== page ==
Does drinking wine (or going on a wine trip with your family or friends) make you fat?


No, but alcohol tricks your brain into making undesirable decisions. It’s now time to arm yourself with know-how to drink smarter. By the way, a long term study with over 19,000 women showed drinkers generally is less obese than non-drinkers as they age.

We consume wine differently than food
Despite the fact that wine has little to no carbs and zero fat, it still has calories! The interesting aspect of calories in wine is that we digest them differently than food. Our body stops what its doing and focuses on alcohol calories first before addressing other calories (fat, carbs, sugar, etc.). If you drink too much or drink before eating, you put your body to work going through a 3- step process of metabolizing the alcohol before it can use the food.

Why does drinking make you hungry?
Wine doesn’t make you fat, but eating pizza when you’re drunk does. Why do we end up eating a whole cheese pizza after a night of drinking? The response of alcohol on the brain causes a skew in how we regulate calorie intake for two reasons:

– BLOOD SUGAR DROP: Drinking dry wine causes your blood sugar to decline. Because your body focuses on metabolizing the alcohol calories first before food calories, this is. The result is that your brain sees this information a little blindly and responds with ‘uh oh, we need more blood sugar. Go eat something!’

– No one has ever drunkenly craved a salad— and there’s a reason. A study conducted by Purdue University found that moderate consumption of alcohol enhances the taste of salt and fat, which is why bacon and scrambled eggs the next morning are so extremely satisfying. Dr. Edward Miller, Wine & Health.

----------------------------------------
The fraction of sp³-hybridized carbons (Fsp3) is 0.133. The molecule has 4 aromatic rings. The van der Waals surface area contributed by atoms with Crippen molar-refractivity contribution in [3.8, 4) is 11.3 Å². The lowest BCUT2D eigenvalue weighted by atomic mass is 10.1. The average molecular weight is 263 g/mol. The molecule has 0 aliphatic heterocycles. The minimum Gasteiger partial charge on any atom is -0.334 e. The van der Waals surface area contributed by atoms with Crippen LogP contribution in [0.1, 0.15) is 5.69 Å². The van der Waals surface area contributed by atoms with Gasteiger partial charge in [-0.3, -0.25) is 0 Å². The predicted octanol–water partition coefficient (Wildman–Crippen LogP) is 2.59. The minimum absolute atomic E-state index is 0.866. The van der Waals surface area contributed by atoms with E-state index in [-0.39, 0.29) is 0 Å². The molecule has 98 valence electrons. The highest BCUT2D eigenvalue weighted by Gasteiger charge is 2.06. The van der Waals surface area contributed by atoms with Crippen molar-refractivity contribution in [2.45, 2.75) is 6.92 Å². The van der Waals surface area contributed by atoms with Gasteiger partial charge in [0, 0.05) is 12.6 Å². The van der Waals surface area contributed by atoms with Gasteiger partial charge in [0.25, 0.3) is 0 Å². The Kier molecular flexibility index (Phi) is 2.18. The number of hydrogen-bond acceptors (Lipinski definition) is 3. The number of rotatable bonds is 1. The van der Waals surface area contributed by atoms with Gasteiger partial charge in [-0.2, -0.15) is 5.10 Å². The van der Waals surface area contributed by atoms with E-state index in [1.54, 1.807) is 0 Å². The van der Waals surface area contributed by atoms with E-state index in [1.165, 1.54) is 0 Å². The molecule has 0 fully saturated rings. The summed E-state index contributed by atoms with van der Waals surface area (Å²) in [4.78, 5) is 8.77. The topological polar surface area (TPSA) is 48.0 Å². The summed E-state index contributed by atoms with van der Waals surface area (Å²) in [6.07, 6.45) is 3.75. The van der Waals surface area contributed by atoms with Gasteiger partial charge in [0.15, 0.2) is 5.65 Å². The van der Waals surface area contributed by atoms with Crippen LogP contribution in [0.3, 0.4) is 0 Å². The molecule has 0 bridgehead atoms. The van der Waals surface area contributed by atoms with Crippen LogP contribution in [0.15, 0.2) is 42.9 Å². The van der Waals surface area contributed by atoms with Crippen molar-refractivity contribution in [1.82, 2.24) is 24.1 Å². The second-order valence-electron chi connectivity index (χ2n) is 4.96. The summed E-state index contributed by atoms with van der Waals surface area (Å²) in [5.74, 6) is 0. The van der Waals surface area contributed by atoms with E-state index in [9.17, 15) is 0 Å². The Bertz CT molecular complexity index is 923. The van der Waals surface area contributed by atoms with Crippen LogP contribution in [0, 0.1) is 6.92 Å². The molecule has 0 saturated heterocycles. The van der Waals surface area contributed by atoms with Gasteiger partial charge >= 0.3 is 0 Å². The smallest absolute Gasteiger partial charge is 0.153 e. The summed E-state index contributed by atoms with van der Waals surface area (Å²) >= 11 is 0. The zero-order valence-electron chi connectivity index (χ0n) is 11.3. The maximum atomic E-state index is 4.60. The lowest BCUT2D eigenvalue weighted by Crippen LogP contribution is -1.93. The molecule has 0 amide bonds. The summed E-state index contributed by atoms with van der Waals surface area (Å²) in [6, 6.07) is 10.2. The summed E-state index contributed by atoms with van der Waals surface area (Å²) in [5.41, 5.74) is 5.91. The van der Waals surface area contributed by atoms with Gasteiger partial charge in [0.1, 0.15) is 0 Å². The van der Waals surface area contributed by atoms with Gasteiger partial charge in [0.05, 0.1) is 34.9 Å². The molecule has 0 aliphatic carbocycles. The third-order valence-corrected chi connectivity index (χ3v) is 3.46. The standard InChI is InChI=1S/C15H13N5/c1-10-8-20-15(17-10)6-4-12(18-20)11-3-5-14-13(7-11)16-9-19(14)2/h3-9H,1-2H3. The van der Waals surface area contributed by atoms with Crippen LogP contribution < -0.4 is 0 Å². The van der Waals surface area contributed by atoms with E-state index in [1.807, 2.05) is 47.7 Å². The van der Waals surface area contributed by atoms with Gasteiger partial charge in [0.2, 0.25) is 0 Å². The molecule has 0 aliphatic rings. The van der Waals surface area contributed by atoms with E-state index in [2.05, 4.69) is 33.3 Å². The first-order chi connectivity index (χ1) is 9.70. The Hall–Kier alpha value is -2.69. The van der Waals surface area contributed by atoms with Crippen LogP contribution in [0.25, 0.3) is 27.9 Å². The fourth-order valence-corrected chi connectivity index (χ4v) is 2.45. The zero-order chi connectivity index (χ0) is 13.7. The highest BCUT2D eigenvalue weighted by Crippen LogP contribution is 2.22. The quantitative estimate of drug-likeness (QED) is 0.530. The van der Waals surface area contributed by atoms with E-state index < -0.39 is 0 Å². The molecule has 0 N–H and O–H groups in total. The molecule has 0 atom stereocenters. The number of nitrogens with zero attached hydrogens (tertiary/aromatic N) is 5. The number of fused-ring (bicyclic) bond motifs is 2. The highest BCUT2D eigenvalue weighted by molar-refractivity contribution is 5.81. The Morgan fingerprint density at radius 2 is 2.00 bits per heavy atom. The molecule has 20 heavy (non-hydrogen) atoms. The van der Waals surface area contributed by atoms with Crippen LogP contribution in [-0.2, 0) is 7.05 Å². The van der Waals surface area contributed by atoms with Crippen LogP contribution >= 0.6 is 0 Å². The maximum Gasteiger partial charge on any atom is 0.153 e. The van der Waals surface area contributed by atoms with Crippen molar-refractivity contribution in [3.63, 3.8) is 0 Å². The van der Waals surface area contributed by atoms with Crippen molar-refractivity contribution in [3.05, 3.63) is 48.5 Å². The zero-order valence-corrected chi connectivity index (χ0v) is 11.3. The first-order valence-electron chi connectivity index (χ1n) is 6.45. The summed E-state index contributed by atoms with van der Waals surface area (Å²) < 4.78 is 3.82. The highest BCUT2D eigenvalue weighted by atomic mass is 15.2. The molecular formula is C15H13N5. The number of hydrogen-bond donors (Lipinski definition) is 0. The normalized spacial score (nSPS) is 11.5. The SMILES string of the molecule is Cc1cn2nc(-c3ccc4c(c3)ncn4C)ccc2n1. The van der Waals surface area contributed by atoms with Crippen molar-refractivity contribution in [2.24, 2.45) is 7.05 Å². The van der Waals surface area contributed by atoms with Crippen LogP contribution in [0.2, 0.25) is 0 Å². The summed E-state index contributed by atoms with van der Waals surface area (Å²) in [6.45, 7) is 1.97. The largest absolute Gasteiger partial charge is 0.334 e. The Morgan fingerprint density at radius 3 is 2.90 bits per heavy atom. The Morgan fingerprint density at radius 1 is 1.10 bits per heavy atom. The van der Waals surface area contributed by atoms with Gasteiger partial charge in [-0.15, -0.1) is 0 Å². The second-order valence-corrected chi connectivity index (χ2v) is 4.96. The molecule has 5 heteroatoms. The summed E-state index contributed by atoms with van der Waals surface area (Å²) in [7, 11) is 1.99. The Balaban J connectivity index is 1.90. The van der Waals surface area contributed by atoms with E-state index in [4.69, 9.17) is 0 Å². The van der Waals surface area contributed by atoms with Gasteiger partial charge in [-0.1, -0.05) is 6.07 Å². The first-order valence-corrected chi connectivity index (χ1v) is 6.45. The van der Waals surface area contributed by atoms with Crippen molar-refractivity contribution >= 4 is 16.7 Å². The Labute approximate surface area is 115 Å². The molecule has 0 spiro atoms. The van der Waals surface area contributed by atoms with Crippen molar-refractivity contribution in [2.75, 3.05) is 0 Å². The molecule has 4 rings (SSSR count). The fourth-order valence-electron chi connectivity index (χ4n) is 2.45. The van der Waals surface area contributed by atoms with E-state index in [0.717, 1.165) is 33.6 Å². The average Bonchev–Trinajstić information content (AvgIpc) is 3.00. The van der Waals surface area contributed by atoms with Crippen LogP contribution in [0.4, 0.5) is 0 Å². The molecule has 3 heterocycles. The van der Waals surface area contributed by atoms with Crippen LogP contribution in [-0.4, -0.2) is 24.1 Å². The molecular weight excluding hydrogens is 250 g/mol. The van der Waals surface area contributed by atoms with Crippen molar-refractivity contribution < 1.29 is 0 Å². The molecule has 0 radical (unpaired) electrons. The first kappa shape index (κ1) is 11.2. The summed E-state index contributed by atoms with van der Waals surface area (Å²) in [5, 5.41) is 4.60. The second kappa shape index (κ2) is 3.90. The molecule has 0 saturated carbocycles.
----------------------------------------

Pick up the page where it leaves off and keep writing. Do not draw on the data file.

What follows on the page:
– TRICKS YOUR ‘PRIMITIVE’ BRAIN: Alcohol causes a temporary effect on the part of your brain that causes you to feel hungry, aroused and has to pee simultaneously. These activities are controlled in your hypothalamus (high-po-thall-lam-us) which is an early part of the human brain located above the brain stem. It manages everything from sex drive and body temperature to appetite.

A 2004 study published in the Alcohol Journal led by Princeton University scientists suggest that a brain chemical called galanin [secreted by the hypothalamus] could be behind both fatty food cravings and a thirst for alcohol. “There seems to be a cycle of positive feedback,” Princeton researcher Bartley Hoebel said in a 2004 statement. “Consumption of alcohol produces galanin, and galanin promotes the consumption of alcohol.” Dr. Edward Miller, Wine & Health.

How to stay healthy and drink wine.

Eat protein before you drink.
Have some quality protein before you drink. Long sustaining energy calories will help curb your craving while you drink.

Stick to moderate drinking.
A bottle of wine is not a single serving. It’s important to understand your limits. If you’re 140 pounds or under, you should stick to just one drink and only two if you’re over that weight.

Avoid the drunk diet.
If you do get drunk, it seems practical to assume that food (e.g. cheesy bread, pizza and apple pie) could help absorb the alcohol in your system. The truth is, there’s nothing to stop or reduce the long painstaking procedure your liver will need to go through to carefully convert every milligram of poisonous acetaldehyde into not-so-bad-for-you acetic acid. Be a friend to your liver and stay up on your fluids by drinking lots of water. Our favorite hangover food is a Pho (pronounced ‘Fuh’) noodle soup; the Vietnamese know what’s up.

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